Director – Jay Oliva, Supervising Director – Gary Hartle, Screenplay – Christopher Yost, Story – Greg Johnson & Craig Kyle, Producer – Gary Hartle, Music – Guy Michelmore, Animation – The Answerstudio Co, Ltd. (Supervising Director – Shinichi Suzuki). Production Company – Marvel Studios/MLG Productions 5, Inc.
Noah C. Crawford (James Rogers), Brenna O’Brien (Torunn), Aidan Drummond (Pym), Dempsey M. Pappion (Azari), Adrian Petriw (Hawkeye/Francis Barton), Tom Kane (Iron Man/Tony Stark/Ultron), Shawn MacDonald (Vision), Ken Kramer (Bruce Banner), Fred Tatasciore (Hulk), Nicole Oliver (Betty Ross), Michael Adamthwaite (Thor)
It is twelve years after most of The Avengers have been killed by Ultron. Their various children – Captain America and Black Widow’s son James, Thor’s daughter Torunn, Black Panther’s son Azari, and Pym, the son of Ant Man – have been raised in a compound by the aging Tony Stark. They are startled when the damaged android Vision abruptly bursts through the forcefield. The children discover the secret headquarters that Tony keeps beneath the compound but in exploring it they accidentally activate the Iron Avengers, robot replicas of their parents. The robots head into action but are promptly taken over by Ultron and sent back against them. Tony is captured but urges them to flee to safety in Ultra City, Ultron’s capital, where they join forces with Hawkeye’s son. The children realise it is necessary for them to go into action and defeat Ultron. And so they set forth on a quest to find the aging Bruce Banner and persuade him to become The Hulk once again and join the fight.
Next Avengers: Heroes of Tomorrow is one of the Marvel Animated Features. Others among these include Ultimate Avengers (2006), Ultimate Avengers II (2006), Doctor Strange (2007), The Invincible Iron Man (2007), Hulk Vs (2009), Planet Hulk (2010) and Thor: Tales of Asgard (2011). Unlike DC, who have had great success with the DC Universe Original Animated Films based on their superhero properties, these have failed to come anywhere near the success that Marvel has been enjoying on the big screen in live-action during this period.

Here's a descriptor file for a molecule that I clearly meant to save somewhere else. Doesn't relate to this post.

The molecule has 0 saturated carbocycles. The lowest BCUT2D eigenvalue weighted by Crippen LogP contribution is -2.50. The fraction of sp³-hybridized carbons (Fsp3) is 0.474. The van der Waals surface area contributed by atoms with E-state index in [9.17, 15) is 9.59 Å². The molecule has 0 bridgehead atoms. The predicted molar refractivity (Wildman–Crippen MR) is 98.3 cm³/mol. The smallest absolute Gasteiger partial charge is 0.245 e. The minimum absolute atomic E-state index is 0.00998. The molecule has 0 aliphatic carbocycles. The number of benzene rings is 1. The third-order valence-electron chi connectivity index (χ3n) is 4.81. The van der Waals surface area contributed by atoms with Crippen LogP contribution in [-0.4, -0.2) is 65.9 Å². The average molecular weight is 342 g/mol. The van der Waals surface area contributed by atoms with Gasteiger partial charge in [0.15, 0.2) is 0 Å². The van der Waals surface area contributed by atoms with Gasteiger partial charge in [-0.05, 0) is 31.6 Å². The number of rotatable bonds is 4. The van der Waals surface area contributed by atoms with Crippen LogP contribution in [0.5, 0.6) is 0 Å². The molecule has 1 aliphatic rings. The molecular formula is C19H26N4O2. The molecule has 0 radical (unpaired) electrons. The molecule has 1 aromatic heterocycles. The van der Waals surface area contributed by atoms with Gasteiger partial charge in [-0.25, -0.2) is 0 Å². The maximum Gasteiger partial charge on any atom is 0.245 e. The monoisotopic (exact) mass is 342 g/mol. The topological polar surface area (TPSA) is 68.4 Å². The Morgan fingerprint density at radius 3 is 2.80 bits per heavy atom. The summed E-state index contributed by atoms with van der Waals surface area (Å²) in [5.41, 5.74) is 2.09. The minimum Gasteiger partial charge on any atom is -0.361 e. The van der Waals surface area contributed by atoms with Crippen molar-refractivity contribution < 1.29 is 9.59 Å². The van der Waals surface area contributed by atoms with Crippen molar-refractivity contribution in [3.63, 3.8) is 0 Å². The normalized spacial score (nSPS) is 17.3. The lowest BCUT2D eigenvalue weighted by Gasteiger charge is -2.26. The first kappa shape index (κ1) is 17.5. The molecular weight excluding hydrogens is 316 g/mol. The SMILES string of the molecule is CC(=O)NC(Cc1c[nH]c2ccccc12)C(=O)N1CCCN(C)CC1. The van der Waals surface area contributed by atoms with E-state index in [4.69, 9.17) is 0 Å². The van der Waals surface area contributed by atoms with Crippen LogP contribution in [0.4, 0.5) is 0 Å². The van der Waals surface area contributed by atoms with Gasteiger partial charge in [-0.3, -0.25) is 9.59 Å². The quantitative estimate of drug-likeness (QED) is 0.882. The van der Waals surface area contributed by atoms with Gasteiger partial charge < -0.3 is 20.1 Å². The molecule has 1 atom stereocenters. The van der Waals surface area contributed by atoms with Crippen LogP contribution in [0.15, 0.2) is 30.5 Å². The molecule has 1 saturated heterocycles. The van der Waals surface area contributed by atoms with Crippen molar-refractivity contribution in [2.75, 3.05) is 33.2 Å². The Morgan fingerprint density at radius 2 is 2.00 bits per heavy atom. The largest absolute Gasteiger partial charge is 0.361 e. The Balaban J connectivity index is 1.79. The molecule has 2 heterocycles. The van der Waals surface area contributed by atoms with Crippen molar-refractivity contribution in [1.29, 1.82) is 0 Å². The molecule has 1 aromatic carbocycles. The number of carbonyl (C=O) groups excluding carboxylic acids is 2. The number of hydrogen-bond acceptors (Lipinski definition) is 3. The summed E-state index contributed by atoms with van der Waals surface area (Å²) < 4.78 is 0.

Next Avengers was clearly an attempt to repackage The Avengers to a younger demographic. It should be important to note that the idea of the Next Avengers is one original to this film and none of the characters have appeared on the comic-book page (unless you want to count Ultron and the older versions we get of classic characters like Tony Stark and The Hulk). The film is often confused with A-Next, also known as Avengers Next, a comic-book title that ran between 1998-9 and was then revived in 2007, which features older versions of The Avengers and various of their children, although none of these have any correspondence to the characters that appear here.
The set-up we have here – kid versions of The Avengers – almost kills Next Avengers: Heroes of Tomorrow off before you sit down to watch it. It is so blatantly a pitch for the junior demographic that it makes watching the film unappealing. Unlike the above-listed comic-book, there has been little imagination go into the characters such that all we have is little more than the familiar grown-up Avengers being played as kids. Even more disappointingly, in an astonishingly casual wipe of all that has gone before, we are told the majority of the classic Avengers were all killed off by Ultron.
On its own terms, Next Avengers: Heroes of Tomorrow is passably lightweight. It is directed by Jay Oliva who went onto become one of the most active directors in the DC Universe Original Animated Films. As such, Oliva does the superheroic action well. All of the team go into action and we see them coming into their abilities throughout the course of the show. Some of the other Marvel Animated Features have been decidedly lacking in the superheroics department but Oliva manages to deliver a reasonably rousing show here.